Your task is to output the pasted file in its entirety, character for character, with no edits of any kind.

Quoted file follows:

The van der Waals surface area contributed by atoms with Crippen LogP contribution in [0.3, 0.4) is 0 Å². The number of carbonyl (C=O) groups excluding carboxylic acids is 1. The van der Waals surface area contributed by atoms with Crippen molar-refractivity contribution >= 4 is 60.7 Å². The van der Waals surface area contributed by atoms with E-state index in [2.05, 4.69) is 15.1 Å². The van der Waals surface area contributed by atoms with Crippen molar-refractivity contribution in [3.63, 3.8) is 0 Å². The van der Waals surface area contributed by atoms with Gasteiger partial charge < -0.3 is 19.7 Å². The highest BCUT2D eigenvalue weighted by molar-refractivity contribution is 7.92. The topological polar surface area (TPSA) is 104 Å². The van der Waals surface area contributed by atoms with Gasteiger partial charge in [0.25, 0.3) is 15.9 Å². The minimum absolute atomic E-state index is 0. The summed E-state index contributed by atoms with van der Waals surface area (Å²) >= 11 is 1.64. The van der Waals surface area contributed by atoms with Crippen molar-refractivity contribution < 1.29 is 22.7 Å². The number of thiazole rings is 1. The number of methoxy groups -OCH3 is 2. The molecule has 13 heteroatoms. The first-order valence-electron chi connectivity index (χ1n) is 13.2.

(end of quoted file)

The van der Waals surface area contributed by atoms with Crippen LogP contribution in [0.3, 0.4) is 0 Å². The number of carbonyl (C=O) groups excluding carboxylic acids is 1. The van der Waals surface area contributed by atoms with Crippen molar-refractivity contribution >= 4 is 60.7 Å². The van der Waals surface area contributed by atoms with E-state index in [2.05, 4.69) is 15.1 Å². The van der Waals surface area contributed by atoms with Crippen molar-refractivity contribution in [3.63, 3.8) is 0 Å². The van der Waals surface area contributed by atoms with Gasteiger partial charge < -0.3 is 19.7 Å². The highest BCUT2D eigenvalue weighted by molar-refractivity contribution is 7.92. The topological polar surface area (TPSA) is 104 Å². The van der Waals surface area contributed by atoms with Gasteiger partial charge in [0.25, 0.3) is 15.9 Å². The minimum absolute atomic E-state index is 0. The summed E-state index contributed by atoms with van der Waals surface area (Å²) >= 11 is 1.64. The van der Waals surface area contributed by atoms with Crippen molar-refractivity contribution < 1.29 is 22.7 Å². The number of thiazole rings is 1. The number of methoxy groups -OCH3 is 2. The molecule has 13 heteroatoms. The first-order valence-electron chi connectivity index (χ1n) is 13.2.